Finance ministers and central bank governors of the Group of 20 (G20) nations expected modest growth this year as downside risks continues to threaten the global economy.
While the world economy is slowly recovering, uncertainties remain with volatile international financial markets, soaring oil prices and high unemployment rates in many countries, they cautioned in a communique issued here Sunday after wrapping up a two-day meeting here.
“The international economic environment has continued to be characterized by an uneven performance, with weak growth in advanced economies and a stronger, albeit slowing, expansion in emerging markets,” said the document.
“Structural problems, insufficient global rebalancing, a persistent development gap and high levels of public and private indebtedness and uncertainty continue weighing on medium-term global growth prospects.”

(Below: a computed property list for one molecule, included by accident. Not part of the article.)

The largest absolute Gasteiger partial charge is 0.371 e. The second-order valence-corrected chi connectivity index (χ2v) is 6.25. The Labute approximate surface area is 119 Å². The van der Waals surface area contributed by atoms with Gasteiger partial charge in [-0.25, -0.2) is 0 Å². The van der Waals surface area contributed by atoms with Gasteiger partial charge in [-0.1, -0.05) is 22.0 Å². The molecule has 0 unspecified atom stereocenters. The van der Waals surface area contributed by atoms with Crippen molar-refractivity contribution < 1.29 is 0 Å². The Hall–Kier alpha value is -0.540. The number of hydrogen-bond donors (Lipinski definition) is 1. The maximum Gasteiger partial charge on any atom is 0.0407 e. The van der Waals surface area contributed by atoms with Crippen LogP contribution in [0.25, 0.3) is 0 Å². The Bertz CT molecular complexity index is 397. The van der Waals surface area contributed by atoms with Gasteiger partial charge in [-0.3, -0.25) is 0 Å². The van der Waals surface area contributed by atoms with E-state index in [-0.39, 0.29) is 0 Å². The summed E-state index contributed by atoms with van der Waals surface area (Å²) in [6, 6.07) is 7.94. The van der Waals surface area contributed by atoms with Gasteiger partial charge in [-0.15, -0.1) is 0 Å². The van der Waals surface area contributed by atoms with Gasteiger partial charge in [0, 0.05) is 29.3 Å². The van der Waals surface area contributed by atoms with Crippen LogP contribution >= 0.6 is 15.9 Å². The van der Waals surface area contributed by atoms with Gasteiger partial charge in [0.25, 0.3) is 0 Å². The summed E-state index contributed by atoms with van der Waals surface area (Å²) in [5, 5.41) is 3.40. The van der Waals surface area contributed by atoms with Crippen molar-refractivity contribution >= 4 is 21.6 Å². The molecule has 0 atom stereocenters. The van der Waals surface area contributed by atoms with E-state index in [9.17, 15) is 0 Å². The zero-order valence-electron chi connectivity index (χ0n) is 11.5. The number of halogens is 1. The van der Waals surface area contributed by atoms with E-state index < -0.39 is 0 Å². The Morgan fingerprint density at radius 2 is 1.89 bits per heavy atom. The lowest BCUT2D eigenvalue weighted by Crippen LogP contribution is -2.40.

The communique calls for implementing the Cannes Action Plan for growth and jobs and supervise each country’s implementation process of policies concerning finance, currency and exchange rate. A similar document would be developed at Los Cabos where the G20 heads of state are scheduled to meet in June, it said.
Encouraged by the progress made in addressing the European debt crisis, participants said the international community should ensure the International Monetary Fund (IMF) has enough resources and the eurozone nations should do more to build its firewall and promote structural reforms.